Local Content Quota Serious Breach of GATT Rules
The New Zealand economy could face international sanctions worth millions of dollars if Helen Clark and her Government introduce local content quota, said ACT Broadcasting spokesman Penny Webster.
Documents obtained from the Ministry of Foreign Affairs and Trade, under the Official Information Act, show that audio-visual (radio and television) quota introductions will be in breach of New Zealand’s overseas trade obligations.
“It appears that the only winner from Helen Clark’s quota quest will be her friends in the broadcasting industry. Her policy could see any one of our General Agreement on Trade and Services (GATS) partners impose sanctions. This will mean that prices go up, exports will be slashed and large job losses across the board.”
Under the GATS agreement, of which the Labour Government was a keen supporter, no member country can modify the conditions of competition in favour of it’s own suppliers. MFAT believes the introduction of local quota will be a breach of this rule.
Under WTO rules, the modifying member (New Zealand) must ‘notify the Council for Trade in Services of its intentions. Any Member which considers that its benefits under the GATS will be affected by the proposed modification or withdrawal may request that the modifying member enter into negotiations over compensation. If agreement cannot be reached on compensation, the affected Member(s) can request arbitration.’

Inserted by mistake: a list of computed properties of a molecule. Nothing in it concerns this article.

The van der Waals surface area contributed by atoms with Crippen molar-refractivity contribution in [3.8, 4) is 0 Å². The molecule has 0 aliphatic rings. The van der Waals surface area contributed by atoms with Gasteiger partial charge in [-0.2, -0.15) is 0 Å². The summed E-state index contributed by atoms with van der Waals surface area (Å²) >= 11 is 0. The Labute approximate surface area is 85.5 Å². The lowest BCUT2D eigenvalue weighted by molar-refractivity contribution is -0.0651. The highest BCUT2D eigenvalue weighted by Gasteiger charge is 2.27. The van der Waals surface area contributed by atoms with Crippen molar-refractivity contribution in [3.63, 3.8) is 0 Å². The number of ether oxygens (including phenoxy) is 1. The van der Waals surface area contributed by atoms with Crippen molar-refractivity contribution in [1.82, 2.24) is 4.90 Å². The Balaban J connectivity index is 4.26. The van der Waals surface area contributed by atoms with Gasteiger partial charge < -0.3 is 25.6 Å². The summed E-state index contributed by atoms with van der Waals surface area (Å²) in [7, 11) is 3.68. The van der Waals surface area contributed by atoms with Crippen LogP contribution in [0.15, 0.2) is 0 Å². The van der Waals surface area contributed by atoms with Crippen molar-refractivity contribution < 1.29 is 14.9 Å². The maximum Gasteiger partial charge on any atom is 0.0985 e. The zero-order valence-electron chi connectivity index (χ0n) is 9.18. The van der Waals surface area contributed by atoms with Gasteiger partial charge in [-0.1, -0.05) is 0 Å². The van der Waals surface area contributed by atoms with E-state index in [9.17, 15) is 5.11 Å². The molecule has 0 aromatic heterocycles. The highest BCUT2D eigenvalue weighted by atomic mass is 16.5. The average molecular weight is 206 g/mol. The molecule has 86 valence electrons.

“The results of arbitration are binding. If the results are breached, affected countries have the right to retaliate through modifying or withdrawing equivalent benefits. These trade retaliations could be in the food, electronic or any sector, they are not limited exclusively to the audio visual sector.”
“Local content quota will also effect New Zealand’s obligations under the Closer Economic Relations (CER) agreement with Australia.
“This means in no uncertain terms, that the introduction of local content quota led by Helen Clark and her Labour-led Government, will have a debilitating effect on the New Zealand economy.
“The GATS and CER agreements have given the average New Zealand consumer and wage earner numerous benefits over the years, yet the Government wants to place these advantages in jeopardy to appease an elite group of cultural lobbiers.
“I want Helen Clark to be honest with New Zealanders about the true costs of her policies. If the average New Zealander cannot afford a television because of trade sanctions, her local content quota will become a very poor second choice,” said Penny Webster.